The argument that women aren't paid more because they don't ask for more has been around for a long, long time. A study from the National Bureau of Economic Research in 2012, however, found women were more likely than men to initiate negotiations over their pay when an employer explicitly noted the salary was negotiable. That same year, the human resources software vendor TribeHR reported 7.4 percent of women received raises compared to just 6.2 percent of men, meaning women are clearly showing up at the bargaining table.
However, TribeHR also found that while fewer men received raises, the raises they were given were higher than those received by women. According to their report, 60 percent of 5 percent (or more) raises were given to men in 2012, compared to 38 percent to women.
6. The Wage Gap Is The Same For All Women
Although we often talk of the gender pay gap as one number – 80 cents – under which all women fall, the truth is that for many women of color the wage gap is significantly worse. Recent numbers show black women are, on average, paid 63 cents for every dollar paid to non-Hispanic white men. Latina women receive 54 cents for every dollar a non-Hispanic white male earns. Faring better than most, Asian women are typically paid 85 cents for every dollar paid to a non-Hispanic white man.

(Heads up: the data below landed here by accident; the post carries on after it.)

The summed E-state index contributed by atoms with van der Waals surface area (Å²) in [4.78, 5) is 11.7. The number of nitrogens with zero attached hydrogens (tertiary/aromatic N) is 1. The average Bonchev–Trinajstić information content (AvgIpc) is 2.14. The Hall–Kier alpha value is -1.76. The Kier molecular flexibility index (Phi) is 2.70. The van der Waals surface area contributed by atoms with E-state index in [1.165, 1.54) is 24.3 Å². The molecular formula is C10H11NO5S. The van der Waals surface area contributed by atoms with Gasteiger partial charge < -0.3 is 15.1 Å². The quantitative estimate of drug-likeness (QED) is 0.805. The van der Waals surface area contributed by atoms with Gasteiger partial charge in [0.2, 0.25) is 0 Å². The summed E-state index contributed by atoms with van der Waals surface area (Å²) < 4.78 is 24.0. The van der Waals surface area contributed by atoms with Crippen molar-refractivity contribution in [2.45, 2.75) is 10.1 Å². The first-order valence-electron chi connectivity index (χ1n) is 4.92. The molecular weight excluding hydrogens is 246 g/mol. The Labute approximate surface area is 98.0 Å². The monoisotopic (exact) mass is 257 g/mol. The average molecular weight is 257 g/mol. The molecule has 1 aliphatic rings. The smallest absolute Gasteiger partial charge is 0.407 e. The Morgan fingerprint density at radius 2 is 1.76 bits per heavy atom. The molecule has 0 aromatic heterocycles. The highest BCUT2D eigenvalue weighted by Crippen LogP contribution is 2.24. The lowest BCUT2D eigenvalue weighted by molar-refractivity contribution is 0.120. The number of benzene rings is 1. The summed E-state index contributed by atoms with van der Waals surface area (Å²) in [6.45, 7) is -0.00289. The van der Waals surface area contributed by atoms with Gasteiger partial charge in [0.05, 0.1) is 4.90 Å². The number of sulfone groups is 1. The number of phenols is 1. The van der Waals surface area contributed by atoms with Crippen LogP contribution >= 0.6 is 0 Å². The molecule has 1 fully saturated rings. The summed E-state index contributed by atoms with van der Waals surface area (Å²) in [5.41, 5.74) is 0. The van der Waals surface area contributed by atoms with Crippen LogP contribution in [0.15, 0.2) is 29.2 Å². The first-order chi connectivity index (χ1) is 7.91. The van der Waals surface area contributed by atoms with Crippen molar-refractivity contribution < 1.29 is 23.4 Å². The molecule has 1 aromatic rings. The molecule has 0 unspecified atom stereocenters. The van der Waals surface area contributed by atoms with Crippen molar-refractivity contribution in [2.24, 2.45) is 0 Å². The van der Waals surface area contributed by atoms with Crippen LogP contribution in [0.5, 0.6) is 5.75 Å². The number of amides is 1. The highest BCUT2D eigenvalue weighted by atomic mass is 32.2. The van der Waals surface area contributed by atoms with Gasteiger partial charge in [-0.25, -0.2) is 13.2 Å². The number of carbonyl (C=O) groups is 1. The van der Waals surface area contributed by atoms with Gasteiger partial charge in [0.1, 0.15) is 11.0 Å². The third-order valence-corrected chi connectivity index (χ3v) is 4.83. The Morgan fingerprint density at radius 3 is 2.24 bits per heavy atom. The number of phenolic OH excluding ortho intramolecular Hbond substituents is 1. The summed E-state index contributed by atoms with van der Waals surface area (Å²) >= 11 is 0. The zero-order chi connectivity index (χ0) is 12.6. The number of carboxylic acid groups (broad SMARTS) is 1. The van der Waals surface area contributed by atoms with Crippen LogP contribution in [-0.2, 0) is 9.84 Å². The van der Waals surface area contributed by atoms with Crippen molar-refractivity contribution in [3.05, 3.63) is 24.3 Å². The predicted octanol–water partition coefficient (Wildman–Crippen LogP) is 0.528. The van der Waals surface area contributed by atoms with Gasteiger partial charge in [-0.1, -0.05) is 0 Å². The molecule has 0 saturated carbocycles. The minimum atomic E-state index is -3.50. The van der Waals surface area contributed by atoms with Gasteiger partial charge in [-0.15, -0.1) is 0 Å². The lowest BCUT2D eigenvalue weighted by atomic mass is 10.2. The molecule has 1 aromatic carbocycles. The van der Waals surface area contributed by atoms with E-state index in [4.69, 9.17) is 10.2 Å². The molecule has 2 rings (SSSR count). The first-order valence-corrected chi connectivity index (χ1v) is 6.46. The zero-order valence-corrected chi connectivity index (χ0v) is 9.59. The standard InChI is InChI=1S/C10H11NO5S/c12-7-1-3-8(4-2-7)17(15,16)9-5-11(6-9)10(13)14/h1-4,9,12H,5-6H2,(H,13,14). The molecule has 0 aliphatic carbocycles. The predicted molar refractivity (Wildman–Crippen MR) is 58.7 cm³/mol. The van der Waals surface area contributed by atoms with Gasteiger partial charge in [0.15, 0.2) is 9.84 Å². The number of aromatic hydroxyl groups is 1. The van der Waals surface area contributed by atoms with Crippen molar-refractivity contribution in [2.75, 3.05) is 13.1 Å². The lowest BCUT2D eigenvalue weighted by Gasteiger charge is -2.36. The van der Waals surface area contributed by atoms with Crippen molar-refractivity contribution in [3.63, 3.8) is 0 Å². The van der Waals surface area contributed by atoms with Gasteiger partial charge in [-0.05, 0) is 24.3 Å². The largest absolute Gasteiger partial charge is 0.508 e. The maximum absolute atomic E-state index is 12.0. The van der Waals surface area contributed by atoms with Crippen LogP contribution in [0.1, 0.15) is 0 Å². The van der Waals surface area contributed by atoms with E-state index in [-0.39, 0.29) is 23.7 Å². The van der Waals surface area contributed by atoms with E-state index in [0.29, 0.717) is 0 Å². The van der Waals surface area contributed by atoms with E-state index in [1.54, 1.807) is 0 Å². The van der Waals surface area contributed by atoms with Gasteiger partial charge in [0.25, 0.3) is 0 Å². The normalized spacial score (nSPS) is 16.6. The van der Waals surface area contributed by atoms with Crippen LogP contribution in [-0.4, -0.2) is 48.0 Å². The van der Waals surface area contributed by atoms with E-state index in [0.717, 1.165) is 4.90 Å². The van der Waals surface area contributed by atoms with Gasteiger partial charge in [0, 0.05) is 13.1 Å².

7. The Gender Pay Gap Is Closing Fast!
Unfortunately, a report from the AAUW claims the gender pay gap won't be closed completely until 2152 and won't get there without our help.